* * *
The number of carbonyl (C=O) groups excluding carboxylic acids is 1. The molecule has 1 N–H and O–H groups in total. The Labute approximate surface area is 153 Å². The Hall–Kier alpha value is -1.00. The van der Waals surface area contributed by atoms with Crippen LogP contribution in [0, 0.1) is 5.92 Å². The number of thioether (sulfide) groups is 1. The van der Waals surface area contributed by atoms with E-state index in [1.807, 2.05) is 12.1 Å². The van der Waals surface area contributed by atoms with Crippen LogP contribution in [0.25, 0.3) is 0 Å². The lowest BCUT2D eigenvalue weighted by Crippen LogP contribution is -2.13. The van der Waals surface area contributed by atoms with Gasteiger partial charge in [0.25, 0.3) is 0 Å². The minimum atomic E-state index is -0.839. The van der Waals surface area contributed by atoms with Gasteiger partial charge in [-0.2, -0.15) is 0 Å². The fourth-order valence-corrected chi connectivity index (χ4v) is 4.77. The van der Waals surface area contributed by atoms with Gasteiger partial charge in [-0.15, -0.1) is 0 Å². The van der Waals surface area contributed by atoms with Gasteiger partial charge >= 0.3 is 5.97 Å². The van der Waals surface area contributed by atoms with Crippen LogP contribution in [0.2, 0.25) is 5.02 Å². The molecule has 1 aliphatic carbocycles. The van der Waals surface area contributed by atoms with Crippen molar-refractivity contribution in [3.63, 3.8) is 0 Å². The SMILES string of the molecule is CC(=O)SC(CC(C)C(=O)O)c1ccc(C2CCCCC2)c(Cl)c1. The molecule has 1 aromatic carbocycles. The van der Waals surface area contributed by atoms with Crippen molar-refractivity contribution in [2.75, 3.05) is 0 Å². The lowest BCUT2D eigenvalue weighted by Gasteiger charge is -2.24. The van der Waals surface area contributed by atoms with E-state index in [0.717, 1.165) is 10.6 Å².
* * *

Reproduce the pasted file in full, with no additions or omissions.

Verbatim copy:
The number of carbonyl (C=O) groups excluding carboxylic acids is 1. The molecule has 1 N–H and O–H groups in total. The Labute approximate surface area is 153 Å². The Hall–Kier alpha value is -1.00. The van der Waals surface area contributed by atoms with Crippen LogP contribution in [0, 0.1) is 5.92 Å². The number of thioether (sulfide) groups is 1. The van der Waals surface area contributed by atoms with E-state index in [1.807, 2.05) is 12.1 Å². The van der Waals surface area contributed by atoms with Crippen LogP contribution in [0.25, 0.3) is 0 Å². The lowest BCUT2D eigenvalue weighted by Crippen LogP contribution is -2.13. The van der Waals surface area contributed by atoms with Gasteiger partial charge in [0.25, 0.3) is 0 Å². The minimum atomic E-state index is -0.839. The van der Waals surface area contributed by atoms with Gasteiger partial charge in [-0.2, -0.15) is 0 Å². The fourth-order valence-corrected chi connectivity index (χ4v) is 4.77. The van der Waals surface area contributed by atoms with Gasteiger partial charge in [-0.15, -0.1) is 0 Å². The van der Waals surface area contributed by atoms with Gasteiger partial charge >= 0.3 is 5.97 Å². The van der Waals surface area contributed by atoms with Crippen LogP contribution in [0.2, 0.25) is 5.02 Å². The molecule has 1 aliphatic carbocycles. The van der Waals surface area contributed by atoms with Crippen molar-refractivity contribution in [3.63, 3.8) is 0 Å². The SMILES string of the molecule is CC(=O)SC(CC(C)C(=O)O)c1ccc(C2CCCCC2)c(Cl)c1. The molecule has 1 aromatic carbocycles. The van der Waals surface area contributed by atoms with Crippen molar-refractivity contribution in [2.75, 3.05) is 0 Å². The lowest BCUT2D eigenvalue weighted by Gasteiger charge is -2.24. The van der Waals surface area contributed by atoms with E-state index in [0.717, 1.165) is 10.6 Å².